Greece would also have to restructure and reduce its public debt again. The Troika’s claims on Greece need not be reduced in face value, but their maturity would have to be lengthened by another decade, and the interest on it reduced. Further haircuts on private claims would also be needed, starting with a moratorium on interest payments.

Some argue that Greece’s real GDP would be much lower in an exit scenario than it would be during the hard slog of deflation. But that is logically flawed: even with deflation, real purchasing power would fall, and the real value of debts would rise (debt deflation), as the real depreciation occurs. More importantly, the exit path would restore growth right away, via nominal and real depreciation, avoiding a decade-long depression. And trade losses imposed on the eurozone by the drachma depreciation would be modest, given that Greece accounts for only 2% of eurozone GDP.

Reintroducing the drachma risks exchange-rate depreciation in excess of what is necessary to restore competitiveness, which would be inflationary and impose greater losses on drachmatized external debts. To minimize that risk, the Troika reserves currently devoted to the Greek bailout should be used to limit exchange-rate overshooting; capital controls would help, too.

Those who claim that contagion from a Greek exit would drag others into the crisis are also in denial. Other peripheral countries already have Greek-style problems of debt sustainability and eroded competitiveness. Portugal, for example, may eventually have to restructure its debt and exit the euro. Illiquid but potentially solvent economies, such as Italy and Spain, will need support from Europe regardless of whether Greece exits; indeed, without such liquidity support, a self-fulfilling run on Italian and Spanish public debt is likely.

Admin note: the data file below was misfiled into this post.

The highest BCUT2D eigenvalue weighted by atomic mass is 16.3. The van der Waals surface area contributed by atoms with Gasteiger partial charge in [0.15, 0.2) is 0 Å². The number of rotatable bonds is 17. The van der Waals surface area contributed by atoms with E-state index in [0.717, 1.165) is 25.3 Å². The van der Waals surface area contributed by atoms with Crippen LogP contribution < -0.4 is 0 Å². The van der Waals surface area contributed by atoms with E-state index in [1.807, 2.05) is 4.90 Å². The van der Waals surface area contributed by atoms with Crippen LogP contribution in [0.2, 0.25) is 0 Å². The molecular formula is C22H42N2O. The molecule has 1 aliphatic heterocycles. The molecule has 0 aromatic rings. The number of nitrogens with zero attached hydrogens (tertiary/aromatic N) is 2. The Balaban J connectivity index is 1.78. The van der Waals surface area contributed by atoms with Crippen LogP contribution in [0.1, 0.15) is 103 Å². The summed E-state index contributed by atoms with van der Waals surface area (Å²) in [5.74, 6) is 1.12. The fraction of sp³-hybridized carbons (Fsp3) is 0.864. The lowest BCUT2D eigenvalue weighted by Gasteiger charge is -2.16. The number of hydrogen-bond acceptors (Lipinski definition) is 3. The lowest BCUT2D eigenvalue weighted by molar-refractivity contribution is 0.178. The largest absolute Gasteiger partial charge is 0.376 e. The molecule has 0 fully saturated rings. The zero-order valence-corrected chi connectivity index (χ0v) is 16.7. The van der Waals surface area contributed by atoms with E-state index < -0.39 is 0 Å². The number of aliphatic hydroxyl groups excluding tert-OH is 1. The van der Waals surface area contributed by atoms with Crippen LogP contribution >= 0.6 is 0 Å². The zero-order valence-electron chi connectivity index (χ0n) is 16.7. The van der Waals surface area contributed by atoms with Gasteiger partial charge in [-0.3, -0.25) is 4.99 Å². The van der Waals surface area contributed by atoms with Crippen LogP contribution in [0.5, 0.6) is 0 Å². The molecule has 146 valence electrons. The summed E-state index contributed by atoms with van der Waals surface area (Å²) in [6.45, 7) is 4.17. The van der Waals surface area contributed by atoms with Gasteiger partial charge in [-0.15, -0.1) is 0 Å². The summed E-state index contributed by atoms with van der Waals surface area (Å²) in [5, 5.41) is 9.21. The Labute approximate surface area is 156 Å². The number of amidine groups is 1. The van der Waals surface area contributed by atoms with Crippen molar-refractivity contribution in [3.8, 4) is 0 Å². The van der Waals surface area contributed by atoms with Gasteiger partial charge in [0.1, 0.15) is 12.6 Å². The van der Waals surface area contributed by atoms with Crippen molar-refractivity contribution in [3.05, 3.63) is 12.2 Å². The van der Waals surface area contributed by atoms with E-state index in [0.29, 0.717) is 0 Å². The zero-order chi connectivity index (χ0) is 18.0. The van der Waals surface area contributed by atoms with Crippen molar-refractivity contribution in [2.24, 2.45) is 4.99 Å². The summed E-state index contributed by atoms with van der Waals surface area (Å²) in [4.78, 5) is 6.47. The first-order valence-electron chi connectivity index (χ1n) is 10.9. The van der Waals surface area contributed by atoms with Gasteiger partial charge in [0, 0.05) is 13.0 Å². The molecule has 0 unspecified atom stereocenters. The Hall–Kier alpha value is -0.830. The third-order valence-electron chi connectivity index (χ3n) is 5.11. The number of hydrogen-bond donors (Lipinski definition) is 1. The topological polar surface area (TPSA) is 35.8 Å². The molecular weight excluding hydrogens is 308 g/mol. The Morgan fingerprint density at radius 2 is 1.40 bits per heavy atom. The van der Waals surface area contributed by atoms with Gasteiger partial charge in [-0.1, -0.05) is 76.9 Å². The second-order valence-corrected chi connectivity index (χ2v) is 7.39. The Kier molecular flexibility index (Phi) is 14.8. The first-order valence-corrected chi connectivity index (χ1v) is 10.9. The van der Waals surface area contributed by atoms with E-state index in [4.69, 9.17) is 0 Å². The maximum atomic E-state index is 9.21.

The substantial new official resources of the IMF and ESM – and ECB liquidity – could then be used to ring-fence these countries, and banks elsewhere in the eurozone’s troubled periphery. Regardless of what Greece does, eurozone banks now need to be rapidly recapitalized, which requires a new EU-wide program of direct capital injections.

The experience of Iceland and many emerging markets over the past 20 years shows that nominal depreciation and orderly restructuring and reduction of foreign debts can restore debt sustainability, competitiveness, and growth. As in these cases, the collateral damage to Greece of a euro exit will be significant, but it can be contained.

Like a doomed marriage, it is better to have rules for the inevitable divorce that make separation less costly to both sides. Make no mistake: an orderly euro exit by Greece implies significant economic pain. But watching the slow, disorderly implosion of the Greek economy and society would be much worse.

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    1. CommentedJoe Banderson

      I know this was written a while ago, but I just found it and would like to post a question.